Transplantation has always been an academically oriented field. The decline in NIH funding, and the growing fiscal pressures requiring increased clinical productivity, both serve to disadvantage young transplant surgeons trying to secure NIH grants. Because of this, it is now more difficult for these young transplant surgeons to achieve promotion in tenure tracks, and to obtain tenure itself. But, promotion to Associate, or Full Professor, and ability to obtain tenure still remain important goals for these individuals. Additionally, tenure track promotions committees may not appreciate the nature of original and seminal work that is of great importance to our field. Many institutions view federal funding as objective criteria to assess an individual’s body of scholarly work for originality, importance, and peer recognition. To demonstrate this in the absence of NIH funding, ASTS has established the Rising Stars in Transplantation Surgery Award, which gives recognition from the leading Society of transplantation surgery that these individuals have made a significant, profound, or potentially transformative contribution to the discipline. Nominations are due October 28, 2015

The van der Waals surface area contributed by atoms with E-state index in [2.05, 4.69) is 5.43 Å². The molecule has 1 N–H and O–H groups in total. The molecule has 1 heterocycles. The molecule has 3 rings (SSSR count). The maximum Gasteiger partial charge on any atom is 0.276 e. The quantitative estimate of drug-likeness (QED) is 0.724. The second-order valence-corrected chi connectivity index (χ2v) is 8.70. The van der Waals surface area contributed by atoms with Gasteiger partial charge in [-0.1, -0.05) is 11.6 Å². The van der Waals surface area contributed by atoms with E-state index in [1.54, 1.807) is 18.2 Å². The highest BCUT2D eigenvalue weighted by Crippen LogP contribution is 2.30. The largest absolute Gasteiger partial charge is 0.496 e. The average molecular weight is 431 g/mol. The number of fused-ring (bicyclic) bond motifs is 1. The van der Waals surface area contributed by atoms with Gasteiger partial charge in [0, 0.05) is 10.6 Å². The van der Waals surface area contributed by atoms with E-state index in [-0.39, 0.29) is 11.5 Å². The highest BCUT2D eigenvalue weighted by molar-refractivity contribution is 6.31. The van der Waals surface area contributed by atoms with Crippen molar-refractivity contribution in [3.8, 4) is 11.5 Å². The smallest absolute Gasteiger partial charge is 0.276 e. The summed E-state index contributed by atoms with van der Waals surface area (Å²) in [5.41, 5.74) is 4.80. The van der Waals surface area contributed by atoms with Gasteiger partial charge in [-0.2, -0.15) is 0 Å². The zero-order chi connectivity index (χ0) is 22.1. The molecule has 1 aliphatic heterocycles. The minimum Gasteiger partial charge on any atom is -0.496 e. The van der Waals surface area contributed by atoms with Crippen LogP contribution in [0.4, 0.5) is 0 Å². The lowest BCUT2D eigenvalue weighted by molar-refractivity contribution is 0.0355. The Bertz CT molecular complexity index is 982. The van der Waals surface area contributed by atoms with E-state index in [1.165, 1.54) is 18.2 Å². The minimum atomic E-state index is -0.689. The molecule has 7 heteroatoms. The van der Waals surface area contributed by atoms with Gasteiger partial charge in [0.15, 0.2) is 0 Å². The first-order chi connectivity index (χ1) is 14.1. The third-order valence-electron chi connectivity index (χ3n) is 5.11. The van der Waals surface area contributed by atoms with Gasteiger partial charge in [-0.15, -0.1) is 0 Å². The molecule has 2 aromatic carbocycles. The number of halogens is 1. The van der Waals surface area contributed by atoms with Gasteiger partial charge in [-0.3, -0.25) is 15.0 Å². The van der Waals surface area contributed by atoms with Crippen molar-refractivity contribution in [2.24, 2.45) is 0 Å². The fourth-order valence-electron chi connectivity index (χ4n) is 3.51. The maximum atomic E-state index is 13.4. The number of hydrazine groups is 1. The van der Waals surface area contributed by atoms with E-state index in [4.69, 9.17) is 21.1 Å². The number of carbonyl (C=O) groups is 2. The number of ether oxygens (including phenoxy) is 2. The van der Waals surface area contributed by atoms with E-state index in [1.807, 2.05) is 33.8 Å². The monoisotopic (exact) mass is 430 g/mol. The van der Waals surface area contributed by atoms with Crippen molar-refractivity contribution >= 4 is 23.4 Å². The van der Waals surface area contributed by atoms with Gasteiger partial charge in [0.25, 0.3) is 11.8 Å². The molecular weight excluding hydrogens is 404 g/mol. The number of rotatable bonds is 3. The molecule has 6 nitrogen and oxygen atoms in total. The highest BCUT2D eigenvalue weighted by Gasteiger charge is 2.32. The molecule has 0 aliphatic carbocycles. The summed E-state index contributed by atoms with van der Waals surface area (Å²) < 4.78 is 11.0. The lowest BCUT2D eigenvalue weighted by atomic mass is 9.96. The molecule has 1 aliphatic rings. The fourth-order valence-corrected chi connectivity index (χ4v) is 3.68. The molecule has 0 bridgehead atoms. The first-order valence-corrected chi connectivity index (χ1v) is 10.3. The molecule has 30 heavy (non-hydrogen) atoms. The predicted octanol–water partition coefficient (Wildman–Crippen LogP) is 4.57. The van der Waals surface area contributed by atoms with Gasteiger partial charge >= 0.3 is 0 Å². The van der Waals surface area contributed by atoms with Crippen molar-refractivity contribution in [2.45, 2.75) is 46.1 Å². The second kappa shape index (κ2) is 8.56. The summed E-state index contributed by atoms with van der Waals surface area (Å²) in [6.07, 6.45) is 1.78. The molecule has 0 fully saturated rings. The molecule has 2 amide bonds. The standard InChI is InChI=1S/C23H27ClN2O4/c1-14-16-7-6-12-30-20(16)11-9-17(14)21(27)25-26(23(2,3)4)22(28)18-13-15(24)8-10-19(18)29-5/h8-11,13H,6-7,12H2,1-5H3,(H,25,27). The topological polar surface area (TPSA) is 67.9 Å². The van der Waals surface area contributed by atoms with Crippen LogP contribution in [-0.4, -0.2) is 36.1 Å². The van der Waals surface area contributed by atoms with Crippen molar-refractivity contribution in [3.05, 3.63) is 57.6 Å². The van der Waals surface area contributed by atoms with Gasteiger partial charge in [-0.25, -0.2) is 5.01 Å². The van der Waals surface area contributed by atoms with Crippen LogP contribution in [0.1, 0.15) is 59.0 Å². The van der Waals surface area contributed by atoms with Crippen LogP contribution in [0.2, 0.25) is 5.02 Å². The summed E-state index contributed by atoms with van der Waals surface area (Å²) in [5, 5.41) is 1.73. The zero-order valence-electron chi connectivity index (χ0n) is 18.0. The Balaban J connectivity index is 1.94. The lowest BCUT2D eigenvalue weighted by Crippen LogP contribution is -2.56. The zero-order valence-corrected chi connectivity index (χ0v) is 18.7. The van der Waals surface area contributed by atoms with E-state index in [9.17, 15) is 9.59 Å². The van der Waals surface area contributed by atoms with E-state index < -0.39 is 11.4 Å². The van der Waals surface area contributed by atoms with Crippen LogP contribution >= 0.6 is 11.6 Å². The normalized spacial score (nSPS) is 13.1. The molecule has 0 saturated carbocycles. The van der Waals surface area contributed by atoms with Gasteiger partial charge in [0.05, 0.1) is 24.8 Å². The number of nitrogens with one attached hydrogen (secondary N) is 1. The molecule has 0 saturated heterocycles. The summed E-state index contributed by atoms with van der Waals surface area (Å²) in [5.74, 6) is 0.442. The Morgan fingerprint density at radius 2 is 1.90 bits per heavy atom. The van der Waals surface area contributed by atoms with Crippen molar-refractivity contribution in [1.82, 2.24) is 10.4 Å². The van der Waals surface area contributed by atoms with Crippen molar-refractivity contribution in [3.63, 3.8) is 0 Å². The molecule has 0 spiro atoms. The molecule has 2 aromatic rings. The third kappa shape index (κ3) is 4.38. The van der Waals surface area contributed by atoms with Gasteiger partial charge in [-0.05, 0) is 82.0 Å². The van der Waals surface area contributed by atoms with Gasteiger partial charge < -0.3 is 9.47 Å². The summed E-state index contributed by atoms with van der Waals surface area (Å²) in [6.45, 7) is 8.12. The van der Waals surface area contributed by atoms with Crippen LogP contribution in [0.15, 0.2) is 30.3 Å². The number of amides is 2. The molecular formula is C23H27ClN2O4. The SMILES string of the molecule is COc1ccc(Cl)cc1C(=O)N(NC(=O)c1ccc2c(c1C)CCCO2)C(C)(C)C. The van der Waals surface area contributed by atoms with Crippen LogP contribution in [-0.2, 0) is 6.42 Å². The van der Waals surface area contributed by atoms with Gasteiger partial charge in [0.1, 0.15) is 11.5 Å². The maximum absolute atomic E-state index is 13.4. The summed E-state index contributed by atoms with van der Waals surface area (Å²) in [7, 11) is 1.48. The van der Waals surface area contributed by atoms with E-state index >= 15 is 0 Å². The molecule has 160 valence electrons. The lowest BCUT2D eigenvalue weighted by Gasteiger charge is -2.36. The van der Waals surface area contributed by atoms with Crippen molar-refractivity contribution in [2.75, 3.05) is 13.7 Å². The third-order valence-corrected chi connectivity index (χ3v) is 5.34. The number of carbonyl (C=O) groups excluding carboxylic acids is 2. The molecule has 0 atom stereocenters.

. The award will be presented at the 16th Annual ASTS State of the Art Winter Symposium in Miami, January 14-17, 2016.